The metal lathe is like rebar. It provides a skeletal structure for the mud to grip, thereby giving it structure and tying it into one body. Makes it less prone to break.

Metal studs don't make much of a difference, but will prevent you from notching them to make the PVC liner totally flush (like you would with wood studs).
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Old 12-22-2018, 03:03 AM   #65
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You'll have to use shims on the studs above the liner to make up for its thickness.
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Old 12-22-2018, 05:07 AM   #66
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I would click on the Liberry in the dark blue bar above and find the shower construction thread. That will help you out.

Don't get in a hurry, post pics of your progress so we can make sure you aren't skipping any steps.
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Old 12-22-2018, 07:07 AM   #67
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Given the metal studs, and thus the inability to notch the studs to accept the pan liner - especially the folds at the inside corners, and also the inability to nail the liner to the studs (you'd have to screw it to the studs and screws have taller heads than do roofing nails), all of which is gong to result in a obvious bump out at the bottom, and the added challenge of blocking between the studs to support the liner and mud bed, integrating the wood for the curb into the metal studs and concrete floor, I would absolutely choose a different method.

I think a novice is going to spend an inordinate amount of time and frustration trying to get the details right with the liner and metal studs - if they can be made right at all in this situation.

IMO, this install is screaming for cement backer or foam board to the floor, foam curb, single slope mud bed covered with membrane (or foam pan covered with membrane if the floor is flat and level enough), joint between wall board and pan membrane sealed with membrane, and then wall board water proofed as needed.

There'll be a bit of build up in the corners but nothing like what you'll have with a liner. The metal studs introduce a complication that will fight you. You could possibly shim out the metal studs but there's still the screw heads to deal with (I think it'll be a challenge to counter sink them without splitting the shims) and you'd have to end the shims short of the liner.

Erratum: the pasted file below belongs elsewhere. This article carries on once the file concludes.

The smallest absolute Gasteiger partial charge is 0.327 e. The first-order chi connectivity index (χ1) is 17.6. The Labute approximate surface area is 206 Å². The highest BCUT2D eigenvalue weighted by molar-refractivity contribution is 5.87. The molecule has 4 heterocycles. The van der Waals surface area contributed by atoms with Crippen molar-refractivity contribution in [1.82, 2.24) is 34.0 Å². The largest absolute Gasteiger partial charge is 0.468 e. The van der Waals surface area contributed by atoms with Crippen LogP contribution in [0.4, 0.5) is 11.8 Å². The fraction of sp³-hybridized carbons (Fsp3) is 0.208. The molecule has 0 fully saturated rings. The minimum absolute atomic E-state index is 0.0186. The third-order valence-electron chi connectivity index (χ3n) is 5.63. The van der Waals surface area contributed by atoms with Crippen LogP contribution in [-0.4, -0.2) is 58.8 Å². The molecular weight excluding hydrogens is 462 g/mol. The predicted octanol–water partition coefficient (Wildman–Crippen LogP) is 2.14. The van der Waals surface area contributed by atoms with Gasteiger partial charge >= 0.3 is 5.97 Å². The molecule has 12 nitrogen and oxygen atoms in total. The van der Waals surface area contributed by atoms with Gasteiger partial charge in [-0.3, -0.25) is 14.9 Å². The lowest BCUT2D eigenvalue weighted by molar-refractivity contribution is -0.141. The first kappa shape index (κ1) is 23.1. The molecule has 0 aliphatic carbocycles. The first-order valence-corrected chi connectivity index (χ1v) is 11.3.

Unless doing this at the absolute lowest cost is the priority doing the liner just won't be worth the hassle IMO.
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Old 12-22-2018, 08:08 AM   #68
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The link on post number 27 eliminates the entire tarpaper, lath ,slope ,element.. not to mention half of the mortar.
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Old 12-22-2018, 10:06 AM   #69
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Dan, Thanks for the help.

Quote:
Originally Posted by Dan(ss3964spd)
bump out at the bottom
What does this mean?

Quote:
Originally Posted by Dan (ss3964spd)
I would absolutely choose a different method
That is why I came here. To get your guy's advice. I'm going to go with what you guys think is best. I'm going to post pics and dimensions of everything so I can provide all the necessary info needed to provide a correct assessment.

Quote:
Originally Posted by Dan (ss3964spd)
IMO, this install is screaming for cement backer or foam board to the floor, foam curb, single slope mud bed covered with membrane (or foam pan covered with membrane if the floor is flat and level enough), joint between wall board and pan membrane sealed with membrane, and then wall board water proofed as needed.
I was planning on putting durock as the backerboard. Is that what you are referring to?

Quote:
Originally Posted by Dan (ss3964spd)
Unless doing this at the absolute lowest cost is the priority doing the liner just won't be worth the hassle IMO.
Lowest cost isn't 100% a necessity Just as long as I don't have to break the bank with a more expensive method.